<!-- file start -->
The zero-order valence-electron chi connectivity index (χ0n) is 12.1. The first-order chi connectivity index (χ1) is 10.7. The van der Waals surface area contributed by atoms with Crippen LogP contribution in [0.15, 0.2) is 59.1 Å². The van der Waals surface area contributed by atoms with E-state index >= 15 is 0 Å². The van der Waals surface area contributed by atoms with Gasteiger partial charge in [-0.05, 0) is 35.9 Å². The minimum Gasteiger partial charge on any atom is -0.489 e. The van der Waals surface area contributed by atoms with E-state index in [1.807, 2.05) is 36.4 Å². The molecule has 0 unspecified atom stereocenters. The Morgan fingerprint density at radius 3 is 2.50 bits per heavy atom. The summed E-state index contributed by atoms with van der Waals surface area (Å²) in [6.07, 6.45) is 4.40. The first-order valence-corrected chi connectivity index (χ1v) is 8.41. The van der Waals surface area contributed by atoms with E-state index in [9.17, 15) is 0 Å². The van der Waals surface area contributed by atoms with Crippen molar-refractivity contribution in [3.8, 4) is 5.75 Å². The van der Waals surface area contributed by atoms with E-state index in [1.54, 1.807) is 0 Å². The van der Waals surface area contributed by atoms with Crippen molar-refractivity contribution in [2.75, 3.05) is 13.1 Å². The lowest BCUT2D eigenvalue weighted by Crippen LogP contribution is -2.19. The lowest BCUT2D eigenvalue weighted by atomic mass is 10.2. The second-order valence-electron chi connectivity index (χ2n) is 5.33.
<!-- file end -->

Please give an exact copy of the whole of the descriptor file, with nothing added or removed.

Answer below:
The zero-order valence-electron chi connectivity index (χ0n) is 12.1. The first-order chi connectivity index (χ1) is 10.7. The van der Waals surface area contributed by atoms with Crippen LogP contribution in [0.15, 0.2) is 59.1 Å². The van der Waals surface area contributed by atoms with E-state index >= 15 is 0 Å². The van der Waals surface area contributed by atoms with Gasteiger partial charge in [-0.05, 0) is 35.9 Å². The minimum Gasteiger partial charge on any atom is -0.489 e. The van der Waals surface area contributed by atoms with E-state index in [1.807, 2.05) is 36.4 Å². The molecule has 0 unspecified atom stereocenters. The Morgan fingerprint density at radius 3 is 2.50 bits per heavy atom. The summed E-state index contributed by atoms with van der Waals surface area (Å²) in [6.07, 6.45) is 4.40. The first-order valence-corrected chi connectivity index (χ1v) is 8.41. The van der Waals surface area contributed by atoms with E-state index in [9.17, 15) is 0 Å². The van der Waals surface area contributed by atoms with Crippen molar-refractivity contribution in [3.8, 4) is 5.75 Å². The van der Waals surface area contributed by atoms with E-state index in [1.54, 1.807) is 0 Å². The van der Waals surface area contributed by atoms with Crippen molar-refractivity contribution in [2.75, 3.05) is 13.1 Å². The lowest BCUT2D eigenvalue weighted by Crippen LogP contribution is -2.19. The lowest BCUT2D eigenvalue weighted by atomic mass is 10.2. The second-order valence-electron chi connectivity index (χ2n) is 5.33.